Th. Muivah, abusing the trust of Phizo, mischievously exploited the inter-tribal differences among the Nagas of Nagaland. He instigated Mown Angami, the Chief of Naga Army against ScatoSwu, the President of the Federal Government of Nagaland, who was a Sema, alleging that any settlement with Government of India by the Sema leader would be at the cost of Angamis. Although Angamis were at the political forefront of the Naga national movement, it were the Semas who had carried on the military campaign since 1956 by providing sufficient number of fighters.

Muivah, to scuttle the imminent peace deal, created the Sema-Angami divide. He, as the General Secretary, NNC, issued a warning letter on April 20, 1966 to the Naga negotiators of dire consequences if they settled for anything less than full independence. Inter-tribal bloody feud was unleashed. ScatoSwu and others were forced to resign. Kaito, the Defence Kilonser, was assassinated in broad daylight in the Kohima town.

A golden opportunity for a peaceful settlement was lost. Nagas were disappointed, so were their well-wishers. One of the ardent well-wishers of the Nagas, J.H. Hutton, who had served as the Deputy Commissioner of the Naga Hill District for over a decade and was instrumental in keeping the Naga Hill District excluded from the reforms introduced by the Simon Commission felt so frustrated that he wrote a long letter to the Editor, the Assam Tribune, on July 18, 1966. A frustrated Hutton wrote: “It seems to me that by the formation of the State of Nagaland, protected as it is by the clauses in the Constitution of India, the Nagas have in fact got more than might have been expected or even desired – complete internal home rule, financed by the Indian Government; Indeed they have won their war, but to take advantage of their victory the undergrounds must be persuaded to hand over their arms and order in the hills must be restored.”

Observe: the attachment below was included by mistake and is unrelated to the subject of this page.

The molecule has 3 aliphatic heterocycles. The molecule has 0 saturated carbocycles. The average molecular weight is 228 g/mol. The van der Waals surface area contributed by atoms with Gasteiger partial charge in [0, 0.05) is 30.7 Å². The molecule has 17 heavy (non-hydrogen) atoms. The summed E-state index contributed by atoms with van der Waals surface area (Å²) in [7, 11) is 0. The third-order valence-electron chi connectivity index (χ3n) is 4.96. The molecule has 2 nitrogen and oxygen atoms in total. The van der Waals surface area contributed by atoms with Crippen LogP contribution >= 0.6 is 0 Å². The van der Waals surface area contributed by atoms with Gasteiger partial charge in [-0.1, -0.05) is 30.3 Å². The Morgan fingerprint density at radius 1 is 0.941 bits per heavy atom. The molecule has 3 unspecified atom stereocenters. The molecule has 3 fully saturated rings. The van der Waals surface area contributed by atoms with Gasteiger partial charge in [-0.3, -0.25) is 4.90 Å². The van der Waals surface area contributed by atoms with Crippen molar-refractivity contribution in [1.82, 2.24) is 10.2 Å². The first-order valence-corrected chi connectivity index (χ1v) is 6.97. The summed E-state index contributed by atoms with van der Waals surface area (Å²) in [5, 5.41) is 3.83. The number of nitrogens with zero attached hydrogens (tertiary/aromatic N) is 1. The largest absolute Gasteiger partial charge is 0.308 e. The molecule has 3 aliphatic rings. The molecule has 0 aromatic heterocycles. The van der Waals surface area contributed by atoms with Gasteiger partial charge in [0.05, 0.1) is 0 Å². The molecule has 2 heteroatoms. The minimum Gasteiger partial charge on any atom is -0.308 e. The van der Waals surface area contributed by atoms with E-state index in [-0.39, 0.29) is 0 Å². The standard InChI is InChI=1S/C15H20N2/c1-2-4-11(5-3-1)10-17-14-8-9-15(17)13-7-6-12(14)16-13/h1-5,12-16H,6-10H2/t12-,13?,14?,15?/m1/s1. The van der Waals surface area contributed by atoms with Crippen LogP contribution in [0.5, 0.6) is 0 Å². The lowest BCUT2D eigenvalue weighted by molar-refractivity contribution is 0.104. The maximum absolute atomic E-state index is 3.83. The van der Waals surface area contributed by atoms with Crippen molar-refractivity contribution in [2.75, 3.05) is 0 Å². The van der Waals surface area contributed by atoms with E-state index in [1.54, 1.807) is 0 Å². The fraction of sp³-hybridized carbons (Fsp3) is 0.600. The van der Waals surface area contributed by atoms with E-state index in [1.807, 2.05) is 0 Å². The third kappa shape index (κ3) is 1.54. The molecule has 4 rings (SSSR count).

In 1966, Th Muivah betrayed the President and the Prime Minister of the underground government, later in 1980, he betrayed other leaders, including his godfather and mentor Phizo.

Having eliminated the Senior Sema Leadership by pitting them against the Anagmis, Muivah set his eyes on taking control of the Naga Army. He eliminated Major General Namlu Konyak on the night of January 10, 1976 at a Kachin Camp while returning from China. Major General Namlu Konyak was a Phizo loyalist and head of the Naga Army delegation that had gone to China in 1975 for training and weapons. Muivah used his loyal Tangkhul cadres to kill Namlu while he was sleeping in his tent.

He recruited a large number of Tangkhul youths in the Naga Army and tilted the balance of power in Naga Army in favour of Tangkhuls.

Hugely influenced by Maoist ideology of power through the barrel of the gun and socialism, he staged a coup within the NNC in the later part of 1979 and in early 1980 he formed his National Socialist Council of Nagaland and unleashed an un-ending fratricidal violence on the Nagas of Nagaland. He dubbed Phizo as the traitor wanting to grab the political power for the Angamis.

Ambitious as he has always been, in the absence of integration of the Manipur Naga areas with Nagaland he does not see his dreams of being the supreme leader of all the Nagas getting fulfilled. Hence, he is repeating his own history by trying to sabotage the solution at a time when the talks have concluded and every Naga is expecting the enduring honourable peace.

The author teaches Political Science in University of Delhi and is also involved in research activities of Centre for North East studies. Views expressed are personal.

first published:August 21, 2020, 10:51 IST